The district court found, and we agree, that there was no genuine issue of material fact involved in the counterclaim by Bauer and Morton County, and that the commissioners were entitled to a judgment as a matter of law dismissing the cross-claim.
Bauer and the County, in this appeal, also contend that the two summary judgments were improperly granted for the reason that the County was still in the process of taking depositions in the case. However, the County did not avail itself of the procedure set out in Rule 56(f), N.D.R.Civ.P. That provision reads:"Should it appear from the affidavits of a party opposing the motion that he cannot for reasons stated present by affidavit facts essential to justify his opposition, the court may refuse the application for judgment or may order a continuance to permit affidavits to be obtained or depositions to be taken or discovery to be had or may make such other order as is just."
The County did not submit any affidavits to the court stating the need for further discovery, nor did the County, at any time, ask for a continuance so that it could present to the court further affidavits or depositions in support of its opposition to the motion for summary judgment. We therefore find no merit in the County's contention that the summary judgments were improperly granted because they were still in the process of taking depositions in the case.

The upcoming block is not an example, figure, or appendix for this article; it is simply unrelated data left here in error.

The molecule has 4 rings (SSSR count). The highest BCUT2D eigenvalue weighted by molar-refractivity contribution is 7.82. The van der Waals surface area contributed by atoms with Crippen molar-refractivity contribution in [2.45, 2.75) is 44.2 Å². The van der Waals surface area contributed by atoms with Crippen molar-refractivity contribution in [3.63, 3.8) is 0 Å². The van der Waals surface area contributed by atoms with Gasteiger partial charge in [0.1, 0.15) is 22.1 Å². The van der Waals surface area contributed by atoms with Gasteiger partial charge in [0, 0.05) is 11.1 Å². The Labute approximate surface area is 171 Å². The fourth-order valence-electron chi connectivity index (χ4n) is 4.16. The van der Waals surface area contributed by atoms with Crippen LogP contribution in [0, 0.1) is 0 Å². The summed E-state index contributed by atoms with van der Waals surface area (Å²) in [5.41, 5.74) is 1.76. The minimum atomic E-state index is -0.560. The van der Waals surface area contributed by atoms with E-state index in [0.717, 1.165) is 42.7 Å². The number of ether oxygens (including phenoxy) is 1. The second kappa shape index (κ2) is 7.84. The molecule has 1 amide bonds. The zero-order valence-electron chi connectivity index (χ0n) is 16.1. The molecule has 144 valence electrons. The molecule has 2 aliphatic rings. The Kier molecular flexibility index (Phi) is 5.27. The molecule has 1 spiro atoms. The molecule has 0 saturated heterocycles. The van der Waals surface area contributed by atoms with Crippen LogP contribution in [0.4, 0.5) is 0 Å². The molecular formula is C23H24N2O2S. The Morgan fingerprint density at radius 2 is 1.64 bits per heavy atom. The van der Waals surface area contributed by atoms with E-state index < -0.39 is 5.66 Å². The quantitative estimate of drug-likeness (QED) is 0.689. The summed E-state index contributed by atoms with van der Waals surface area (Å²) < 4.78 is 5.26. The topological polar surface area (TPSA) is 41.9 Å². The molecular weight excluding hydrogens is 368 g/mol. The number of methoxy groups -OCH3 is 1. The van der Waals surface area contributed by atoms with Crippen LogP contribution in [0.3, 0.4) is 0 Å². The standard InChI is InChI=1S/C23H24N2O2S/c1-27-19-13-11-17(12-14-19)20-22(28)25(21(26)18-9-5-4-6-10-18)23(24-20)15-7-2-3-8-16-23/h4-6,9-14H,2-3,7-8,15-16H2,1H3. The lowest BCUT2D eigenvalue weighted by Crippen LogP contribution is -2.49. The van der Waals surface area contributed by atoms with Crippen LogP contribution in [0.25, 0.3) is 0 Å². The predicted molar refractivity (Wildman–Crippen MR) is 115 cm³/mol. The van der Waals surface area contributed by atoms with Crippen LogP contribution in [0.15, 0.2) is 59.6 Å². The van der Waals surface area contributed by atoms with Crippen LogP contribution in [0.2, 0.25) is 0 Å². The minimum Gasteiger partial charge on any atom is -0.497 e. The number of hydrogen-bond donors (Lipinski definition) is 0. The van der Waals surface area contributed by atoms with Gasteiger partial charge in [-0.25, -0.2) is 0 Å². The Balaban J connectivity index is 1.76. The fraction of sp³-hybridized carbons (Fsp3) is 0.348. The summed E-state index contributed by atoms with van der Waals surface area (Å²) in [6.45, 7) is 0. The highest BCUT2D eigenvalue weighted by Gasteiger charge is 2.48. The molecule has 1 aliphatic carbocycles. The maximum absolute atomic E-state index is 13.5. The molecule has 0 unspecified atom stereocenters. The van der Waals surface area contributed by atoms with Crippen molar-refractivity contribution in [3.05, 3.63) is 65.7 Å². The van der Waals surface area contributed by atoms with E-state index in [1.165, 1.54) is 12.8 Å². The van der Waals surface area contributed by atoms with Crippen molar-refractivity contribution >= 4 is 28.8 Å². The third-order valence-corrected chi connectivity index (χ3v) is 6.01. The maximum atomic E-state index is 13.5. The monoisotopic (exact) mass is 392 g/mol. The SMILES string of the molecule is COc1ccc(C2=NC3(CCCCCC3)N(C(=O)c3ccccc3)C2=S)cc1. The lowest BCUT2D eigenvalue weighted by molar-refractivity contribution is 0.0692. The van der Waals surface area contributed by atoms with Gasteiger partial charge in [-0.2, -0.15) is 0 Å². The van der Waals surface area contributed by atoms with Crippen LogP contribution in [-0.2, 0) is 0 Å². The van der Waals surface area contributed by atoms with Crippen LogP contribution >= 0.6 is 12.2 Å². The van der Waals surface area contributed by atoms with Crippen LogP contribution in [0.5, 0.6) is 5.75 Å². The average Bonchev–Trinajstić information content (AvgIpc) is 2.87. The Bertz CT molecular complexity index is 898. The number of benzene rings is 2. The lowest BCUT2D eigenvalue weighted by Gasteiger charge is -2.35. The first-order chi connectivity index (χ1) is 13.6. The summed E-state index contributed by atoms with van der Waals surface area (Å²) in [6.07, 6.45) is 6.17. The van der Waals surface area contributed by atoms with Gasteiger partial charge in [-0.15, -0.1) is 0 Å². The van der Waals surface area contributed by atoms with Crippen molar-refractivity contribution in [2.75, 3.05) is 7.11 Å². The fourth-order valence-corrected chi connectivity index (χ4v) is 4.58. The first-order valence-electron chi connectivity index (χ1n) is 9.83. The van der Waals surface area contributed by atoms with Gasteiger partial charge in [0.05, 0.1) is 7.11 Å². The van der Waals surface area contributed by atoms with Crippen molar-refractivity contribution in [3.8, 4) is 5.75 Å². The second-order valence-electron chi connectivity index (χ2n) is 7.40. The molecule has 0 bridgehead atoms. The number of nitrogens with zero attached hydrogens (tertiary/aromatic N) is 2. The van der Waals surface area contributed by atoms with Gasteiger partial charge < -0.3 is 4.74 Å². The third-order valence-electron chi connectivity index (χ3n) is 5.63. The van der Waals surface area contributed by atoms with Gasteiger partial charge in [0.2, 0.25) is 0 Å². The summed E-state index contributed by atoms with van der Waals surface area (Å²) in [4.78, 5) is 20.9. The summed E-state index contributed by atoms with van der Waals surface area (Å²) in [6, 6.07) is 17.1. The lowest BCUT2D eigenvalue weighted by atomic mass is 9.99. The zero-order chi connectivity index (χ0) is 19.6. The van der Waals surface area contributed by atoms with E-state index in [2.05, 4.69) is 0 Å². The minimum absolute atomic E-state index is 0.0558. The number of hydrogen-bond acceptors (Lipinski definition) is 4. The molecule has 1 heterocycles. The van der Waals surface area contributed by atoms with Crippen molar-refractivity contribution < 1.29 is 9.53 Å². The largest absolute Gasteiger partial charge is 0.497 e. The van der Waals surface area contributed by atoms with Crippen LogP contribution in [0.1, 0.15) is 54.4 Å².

By this opinion, we do not intend to condone any alleged misconduct of the county commissioners in acting singly as opposed to acting collectively as a board, but the remedy is not as sought in the cross-claim.
The two summary judgments appealed from in this case are therefore affirmed.
VOGEL, PEDERSON, PAULSON and SAND, JJ., concur.NOTES
 The amount granted by the district court was $10,000 less than asked for in the complaint. This difference was the result of the County paying Schoonovers $10,000 after the commencement of this action.